Laine Hardy can trace the exact moment that led him to stardom.
He’s 5 years old, riding in the car with his mom, when “Heartbreak Hotel” comes on the radio. Elvis’ smooth, sultry voice echoes through the speakers, creeping from a whisper to a howl.
By the time the guitar solo hits, Laine is asking his mom who it is and learning about The King for the first time. The song, then 50 years old, is all of two minutes and eight seconds long. But Laine has never heard anything like it. Those electric 128 seconds will change his life forever. Suddenly, all he can think about is wanting to play guitar.
He is not the first musician to be so deeply affected by “Heartbreak Hotel.” John Lennon, George Harrison, Keith Richards and Robert Plant are among those who say their worlds were shaken by the track.
For Laine, it marks the dawn of his music career. By 7, he’s playing guitar, strumming the chords with his tiny fingers. For Halloween that fall, his mom and grandma glue sequins on an Elvis costume. Every person who sees him in the outfit runs to get their camera or asks him for his autograph. There he is, a few feet tall, dressed in a white suit and sunglasses, dark hair combed back, scribbling his name on paper for his fans.
It’s almost prophetic for what’s to come.
At 14, Laine starts singing, growing into his signature growling, raspy voice. At 18, he is a fan favorite among American Idol’s nearly 8 million viewers, often drawing comparisons to Elvis himself. And then, Ryan Seacrest is calling his name, and he’s the last contestant standing, confetti exploding behind him, and the audience is erupting with applause.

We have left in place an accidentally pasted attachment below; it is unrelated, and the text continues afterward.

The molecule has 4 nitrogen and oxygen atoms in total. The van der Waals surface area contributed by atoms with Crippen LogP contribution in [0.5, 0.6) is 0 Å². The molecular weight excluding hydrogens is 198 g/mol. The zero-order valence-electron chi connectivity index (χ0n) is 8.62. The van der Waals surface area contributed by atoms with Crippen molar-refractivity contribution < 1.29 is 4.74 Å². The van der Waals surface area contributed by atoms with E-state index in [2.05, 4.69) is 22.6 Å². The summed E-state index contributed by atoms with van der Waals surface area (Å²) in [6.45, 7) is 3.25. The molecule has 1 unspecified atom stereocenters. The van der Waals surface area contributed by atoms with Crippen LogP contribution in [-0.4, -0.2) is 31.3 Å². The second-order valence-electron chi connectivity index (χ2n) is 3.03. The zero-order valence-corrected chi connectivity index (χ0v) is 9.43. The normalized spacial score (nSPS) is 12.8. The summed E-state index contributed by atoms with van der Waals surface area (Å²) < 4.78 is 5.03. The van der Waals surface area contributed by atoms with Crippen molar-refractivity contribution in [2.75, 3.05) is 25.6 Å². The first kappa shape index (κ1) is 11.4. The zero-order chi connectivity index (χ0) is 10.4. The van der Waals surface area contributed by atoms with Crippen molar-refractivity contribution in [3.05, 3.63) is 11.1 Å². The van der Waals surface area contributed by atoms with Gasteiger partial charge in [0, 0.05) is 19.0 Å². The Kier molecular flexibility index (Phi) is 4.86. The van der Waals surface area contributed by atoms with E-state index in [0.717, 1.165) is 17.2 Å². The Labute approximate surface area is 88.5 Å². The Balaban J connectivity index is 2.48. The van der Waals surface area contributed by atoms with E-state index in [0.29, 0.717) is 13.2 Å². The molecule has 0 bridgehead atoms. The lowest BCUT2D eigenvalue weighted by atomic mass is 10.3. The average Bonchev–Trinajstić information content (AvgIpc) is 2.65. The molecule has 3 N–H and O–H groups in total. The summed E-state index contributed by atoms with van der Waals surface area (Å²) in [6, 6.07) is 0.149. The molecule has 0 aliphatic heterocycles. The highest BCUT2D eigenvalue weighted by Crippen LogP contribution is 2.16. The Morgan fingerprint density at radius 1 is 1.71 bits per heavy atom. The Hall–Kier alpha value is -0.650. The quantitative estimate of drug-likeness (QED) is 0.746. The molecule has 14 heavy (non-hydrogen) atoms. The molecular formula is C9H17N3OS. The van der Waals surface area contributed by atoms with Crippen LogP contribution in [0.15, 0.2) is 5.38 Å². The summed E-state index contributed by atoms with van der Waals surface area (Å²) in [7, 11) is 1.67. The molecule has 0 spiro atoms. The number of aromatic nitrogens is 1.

In a lot of ways, he has Elvis to thank for this very moment.
Laine has changed outfits four times today. At least.
It’s late August, three months since he won American Idol. He’s back for a short visit at his childhood home in Bayou Barbary, a small, rural community in Livingston Parish.
His house is about 35 minutes from Baton Rouge, but it might as well be a world away. Summers on his family’s expansive, woodsy property were spent knee boarding across ponds, swinging from ropes and jumping on trampolines. As he got older, his hobbies shifted to racking up 6,000-plus miles per year on his four wheeler or taking his brother’s boat out on the river.
It’s a few weeks before his 19th birthday, and Laine is in his old bedroom. He’s getting dressed in the first look of the day: a metallic patterned blue jacket over a crisp navy button-down and pressed pants. His gleaming black hair is slicked back. It’s the same outfit he wore for a performance on Jimmy Kimmel Live!, and it’s his own selection for today’s 225 photo shoot. It’s the kind of striking look that fueled all those Elvis comparisons on Idol.
Outside, as the camera starts clicking, a dragonfly weaves lazily through the yard. Birds chirp merrily from the trees above the yellow swingset. A stray dog roams. A lawn mower buzzes in the distance.
The air is a thick 94 degrees. Within minutes, Laine is wiping the beads of sweat from his forehead with a napkin.
He’s not a complainer. But when the shoot ends, he doesn’t hesitate to race back into the house to change into a T-shirt and shorts.
Less than an hour later, though, he’s in jeans and boots for his next photo opp, a road sign dedication down the street from his parents’ house. Later that night, he’ll change back into a button-down for his Louisiana Music Hall of Fame induction ceremony.
Even in Louisiana—away from the songwriters, producers and agents in Nashville, where he’s been living since this summer—Laine has places to go. People to see. Suits to wear.
And by 18, Laine owns more suits than some men might in their lifetime. He has 22 in his closet, in shades of blue, black and red in loud, wild patterns.
“I actually tried to get him to not wear a suit on the show,” his mother, Cindy, says. “I said, ‘Son, why won’t you just not wear your suit one time and wear your hat and your boots? And he was like, ‘No, Mama. I want to wear my suit.’ He was adamant.”